What a difference a change of paint makes. Well, a change of paint plus a number of quality-of-life improvements, careful mechanical adjustments, and a near-total user interface overhaul.
Grant Rodiek’s SPQF was a treat, a Disney’s Robin Hood approach to deck-building and empire-building. Despite some jagged edges, it made a name for itself as one of the best games of 2018. But that’s old news. After some development with the folks at Leder Games, SPQF has been nipped, tucked, and fine-tuned into Fort. Quite the metamorphosis — and an improvement in nearly every regard.
It isn’t reasonable to expect that you’ll master Grand Rodiek’s Imperius on the first play. Crud, I’ve written about it twice before — once as Solstice, again as a preview — and still I’m uncovering new tricks. For example, the “lose to Adam even when I’m ahead by ten points” trick.
Let me explain it for you. Then you too can be a professional Imperator.
There’s something about Grant Rodiek’s most recent designs that’s equally bold and foolhardy. Bold, because he’s willing to toy with our preconceptions about tried-and-true game systems to an extreme that most designers would balk at. And foolhardy for, well, pretty much the same reason. Whether you’re drafting somebody else’s cards in Solstice/Imperius or fumbling with the blind wagers and multi-use cards of Five Ravens, you can wager green money that his games will see you doing something familiar in an entirely unfamiliar way.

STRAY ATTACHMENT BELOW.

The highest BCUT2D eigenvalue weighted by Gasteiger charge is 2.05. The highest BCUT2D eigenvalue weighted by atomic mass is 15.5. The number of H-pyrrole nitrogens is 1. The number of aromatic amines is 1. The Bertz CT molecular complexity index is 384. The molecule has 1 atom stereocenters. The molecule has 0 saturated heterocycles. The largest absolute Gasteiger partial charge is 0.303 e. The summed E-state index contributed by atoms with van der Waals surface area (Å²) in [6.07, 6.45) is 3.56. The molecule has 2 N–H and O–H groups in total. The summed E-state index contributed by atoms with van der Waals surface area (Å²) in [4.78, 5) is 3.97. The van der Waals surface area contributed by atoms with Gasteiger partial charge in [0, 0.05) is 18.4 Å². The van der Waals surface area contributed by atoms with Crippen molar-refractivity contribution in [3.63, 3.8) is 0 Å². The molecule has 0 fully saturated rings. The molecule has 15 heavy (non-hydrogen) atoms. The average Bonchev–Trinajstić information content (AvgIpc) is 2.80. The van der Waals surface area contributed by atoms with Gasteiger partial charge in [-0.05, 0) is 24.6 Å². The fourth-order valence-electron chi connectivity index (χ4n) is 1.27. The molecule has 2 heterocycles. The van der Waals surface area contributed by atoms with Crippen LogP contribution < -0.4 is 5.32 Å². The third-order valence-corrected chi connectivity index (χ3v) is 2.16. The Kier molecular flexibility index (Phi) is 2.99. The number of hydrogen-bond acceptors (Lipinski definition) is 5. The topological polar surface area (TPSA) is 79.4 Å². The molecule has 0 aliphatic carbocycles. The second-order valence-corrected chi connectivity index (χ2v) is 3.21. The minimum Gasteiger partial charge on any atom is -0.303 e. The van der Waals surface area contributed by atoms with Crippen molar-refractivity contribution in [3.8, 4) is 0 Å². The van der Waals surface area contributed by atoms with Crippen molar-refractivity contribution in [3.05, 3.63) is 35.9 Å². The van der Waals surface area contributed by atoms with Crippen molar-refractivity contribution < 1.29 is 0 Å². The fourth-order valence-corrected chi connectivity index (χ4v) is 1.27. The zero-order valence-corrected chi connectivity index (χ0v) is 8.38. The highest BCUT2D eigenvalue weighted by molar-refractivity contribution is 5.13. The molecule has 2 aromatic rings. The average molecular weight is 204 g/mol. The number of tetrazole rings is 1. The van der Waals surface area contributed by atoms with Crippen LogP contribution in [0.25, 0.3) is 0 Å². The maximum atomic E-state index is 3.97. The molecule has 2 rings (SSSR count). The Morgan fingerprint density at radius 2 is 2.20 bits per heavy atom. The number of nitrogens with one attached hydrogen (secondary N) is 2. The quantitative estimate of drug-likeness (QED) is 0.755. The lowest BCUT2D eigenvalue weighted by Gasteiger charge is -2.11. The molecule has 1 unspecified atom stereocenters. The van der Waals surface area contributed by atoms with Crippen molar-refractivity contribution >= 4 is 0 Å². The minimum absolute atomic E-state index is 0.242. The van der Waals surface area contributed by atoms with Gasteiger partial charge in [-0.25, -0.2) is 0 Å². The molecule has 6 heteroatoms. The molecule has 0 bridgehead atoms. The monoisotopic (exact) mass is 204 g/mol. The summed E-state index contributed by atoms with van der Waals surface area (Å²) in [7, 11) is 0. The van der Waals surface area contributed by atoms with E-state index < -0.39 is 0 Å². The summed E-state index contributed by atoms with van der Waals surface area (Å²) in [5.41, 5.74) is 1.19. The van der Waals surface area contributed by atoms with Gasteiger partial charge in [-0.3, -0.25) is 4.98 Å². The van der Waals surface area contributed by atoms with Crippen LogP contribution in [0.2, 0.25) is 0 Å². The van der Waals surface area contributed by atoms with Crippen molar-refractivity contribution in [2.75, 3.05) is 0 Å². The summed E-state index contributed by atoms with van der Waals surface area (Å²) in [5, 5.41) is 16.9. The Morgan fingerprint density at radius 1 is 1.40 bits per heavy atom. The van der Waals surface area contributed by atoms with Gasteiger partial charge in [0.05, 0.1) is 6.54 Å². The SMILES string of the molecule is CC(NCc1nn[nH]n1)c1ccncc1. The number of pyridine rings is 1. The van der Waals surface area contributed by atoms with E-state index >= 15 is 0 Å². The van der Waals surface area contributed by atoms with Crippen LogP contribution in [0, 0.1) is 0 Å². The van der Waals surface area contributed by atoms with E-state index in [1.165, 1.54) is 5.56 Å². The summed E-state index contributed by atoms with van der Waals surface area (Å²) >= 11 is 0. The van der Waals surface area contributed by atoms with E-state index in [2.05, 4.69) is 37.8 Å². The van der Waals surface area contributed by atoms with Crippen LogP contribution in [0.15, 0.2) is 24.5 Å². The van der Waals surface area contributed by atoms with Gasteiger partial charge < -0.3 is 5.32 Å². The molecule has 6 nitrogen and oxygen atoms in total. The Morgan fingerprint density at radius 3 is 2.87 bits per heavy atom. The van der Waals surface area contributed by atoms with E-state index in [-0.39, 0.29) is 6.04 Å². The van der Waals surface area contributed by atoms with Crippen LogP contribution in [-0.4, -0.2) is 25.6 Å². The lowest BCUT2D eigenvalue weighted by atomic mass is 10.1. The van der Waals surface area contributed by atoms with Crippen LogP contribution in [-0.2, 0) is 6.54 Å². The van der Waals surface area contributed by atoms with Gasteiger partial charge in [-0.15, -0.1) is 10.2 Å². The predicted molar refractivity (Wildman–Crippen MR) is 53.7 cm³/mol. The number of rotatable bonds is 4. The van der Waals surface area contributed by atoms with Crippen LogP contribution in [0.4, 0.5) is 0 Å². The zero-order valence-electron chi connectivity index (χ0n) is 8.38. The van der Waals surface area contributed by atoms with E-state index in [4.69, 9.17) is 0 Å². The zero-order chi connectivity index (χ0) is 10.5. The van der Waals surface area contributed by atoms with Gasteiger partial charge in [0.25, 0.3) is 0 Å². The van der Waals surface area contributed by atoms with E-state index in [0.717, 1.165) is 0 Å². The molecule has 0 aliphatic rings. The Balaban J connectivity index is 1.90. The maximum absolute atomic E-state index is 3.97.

Enter SPQF. It’s a history pun, standing for the Senatus Populusque Forest — while gleefully disregarding that a Latin forest doesn’t begin with “F.” And it’s a Disney’s Robin Hood’s take on deck- and civilization-building with a Rodiek twist: cute animals, familiar concepts, and one bear of a first play.
But here’s the thing. Imperius — which is Solstice but with some significant polish, expanded artwork, and a way more generic name — is coming to Kickstarter tomorrow, and I want to tell you why it should be the target of your latest machinations.
While Grant Rodiek is possibly best known for Cry Havoc, it’s his smaller games that stand out as the purest expression of his design ethos. With offerings like Hocus and Solstice — the latter of which was one of the most devious games of last year — Rodiek seems determined to present slick, carefully tested, and, perhaps most importantly, interesting games, often with a footprint smaller than an actual footprint.
Enter Five Ravens. This is Rodiek’s newest game, and it’s easily one of his best yet.
After the iterative cleverness of Cry Havoc, which entrusted its players with the command of four highly distinctive factions, I’d gladly play almost anything designed by Grant Rodiek. Hence the initial allure of Solstice. Unlike Cry Havoc, however, Solstice would be a small production. No significant asymmetry, no mini sculpts, no fist-pumping Trogs. Just a fast-playing, hard-hitting, no-prisoners card game.
And hoo boy, is it devious.